African American History Should Be a Required Course

Markayla Merchant, Staff Writer

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As kids we were taught pieces of our history. We were given facts here and there about what it meant to be Black in America back then. The first thing that we learned about was slavery. We learned about Jim Crow, and Martin Luther King, Jr. We learned about Rosa Parks taking a seat, and Harriet Tubman freeing slaves. We were given a glimpse into 400 years of chains and abuse, and then a quick look at the aftermath. 

Yet there are still many things about African American history that we don’t know. 

Black History, While extensive, has never been a focal point in the United States until individuals stood up and made it happen. Negro History week was created in 1926 by Dr. Carter G. Woodson, according to the National Museum of African American Culture. At this time,  the rise of the Harlem Renaissance was beginning and artists such as Langston Hughes, Georgia Douglass Johnson, and writers like WEB Du Bois were flourishing. Amidst a burst of artistic, creative, and controversial art forms, was this special week. This week was dedicated to teaching about the struggles of African Americans and to celebrate. Black history month was created soon after that and has continued. However, despite this, too many heroic Black figures, innovators, scientists, and artists are being forgotten. Not teaching about these important figures and their contributions is detrimental towards our growth in America today. 

As young kids growing up in today’s society, we need to know these people. Slavery ended in 1865, and Segregation ended in 1954. Our lessons end with that. In our English classes we rarely read books written by Black people.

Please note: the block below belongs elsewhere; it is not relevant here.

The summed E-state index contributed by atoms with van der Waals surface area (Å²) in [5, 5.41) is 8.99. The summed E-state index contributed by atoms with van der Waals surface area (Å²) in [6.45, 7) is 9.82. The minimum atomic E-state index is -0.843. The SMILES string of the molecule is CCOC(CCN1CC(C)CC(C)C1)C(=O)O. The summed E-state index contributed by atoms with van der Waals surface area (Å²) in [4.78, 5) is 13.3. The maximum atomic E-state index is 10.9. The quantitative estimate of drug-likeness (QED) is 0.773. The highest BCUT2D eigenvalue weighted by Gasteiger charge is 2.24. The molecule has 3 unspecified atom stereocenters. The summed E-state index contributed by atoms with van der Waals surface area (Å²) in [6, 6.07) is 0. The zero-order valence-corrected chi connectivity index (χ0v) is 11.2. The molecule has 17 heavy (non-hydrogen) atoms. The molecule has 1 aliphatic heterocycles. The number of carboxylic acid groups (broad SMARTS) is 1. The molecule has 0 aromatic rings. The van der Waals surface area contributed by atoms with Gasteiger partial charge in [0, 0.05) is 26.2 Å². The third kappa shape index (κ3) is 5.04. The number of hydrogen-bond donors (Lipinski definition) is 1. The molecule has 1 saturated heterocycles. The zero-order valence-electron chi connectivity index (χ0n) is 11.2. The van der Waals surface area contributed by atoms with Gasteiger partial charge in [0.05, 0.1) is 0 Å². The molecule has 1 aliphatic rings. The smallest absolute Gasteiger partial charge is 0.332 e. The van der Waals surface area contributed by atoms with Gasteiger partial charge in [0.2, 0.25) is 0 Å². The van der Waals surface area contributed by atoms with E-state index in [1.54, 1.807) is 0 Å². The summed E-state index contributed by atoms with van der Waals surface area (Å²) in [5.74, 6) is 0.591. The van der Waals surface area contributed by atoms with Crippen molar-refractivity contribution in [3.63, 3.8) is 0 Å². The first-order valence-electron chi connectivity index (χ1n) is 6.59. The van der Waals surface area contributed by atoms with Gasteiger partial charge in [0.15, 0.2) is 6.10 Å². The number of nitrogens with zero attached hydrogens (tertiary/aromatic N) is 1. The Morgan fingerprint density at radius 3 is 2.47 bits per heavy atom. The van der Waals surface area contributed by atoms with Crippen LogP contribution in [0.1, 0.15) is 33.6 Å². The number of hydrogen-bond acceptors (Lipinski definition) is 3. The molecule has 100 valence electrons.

In science class we never learn about Black scientists such as Mae Carol Jeminson, the first Black Woman to travel in space, and Katherine Johnson, whose major aeronautics contributions helped us get to the moon. 

 We need to teach about these people and their contributions just like we learn about Martin Luther King Jr. and Frederick Douglass. We need to know more about the Harlem Renaissance not only as a literary and artistic period, but as a huge influence in the civil rights movement. Teach about the Black Panther Party, a political organization designed in 1966 to fight police brutality in connection with our world today and police violence. There are still Black Panthers alive today and we need to hear from them. There is a hallway in this school named after the African American author Toni Morrison, yet many students do not know who she is.

By not teaching about Black history and important Black Americans, we are telling young people that the era has ended, and that the past is in the past. This subject is far too endless to be contained within a couple of units in a history class or English class. The impact that Black history has had on every aspect of the world is unlimited , and it’s important for every student to understand it. We’re required to take US History, World History, and study our National, State, and Local governments (NSL), and now it is time to require  every student to take Black History as a designed course.

We aren’t teaching kids what to be, or how to think, we are giving them a heads up. We’re giving them a look into their background, and boosting them towards the future. We’ll teach the real truth about our history, and give lessons that aren’t stained with blood. If we don’t teach kids that they can be more than slaves, then they’ll grow up thinking that they’re chained. That, as learners and teachers, is something we cannot stand for.

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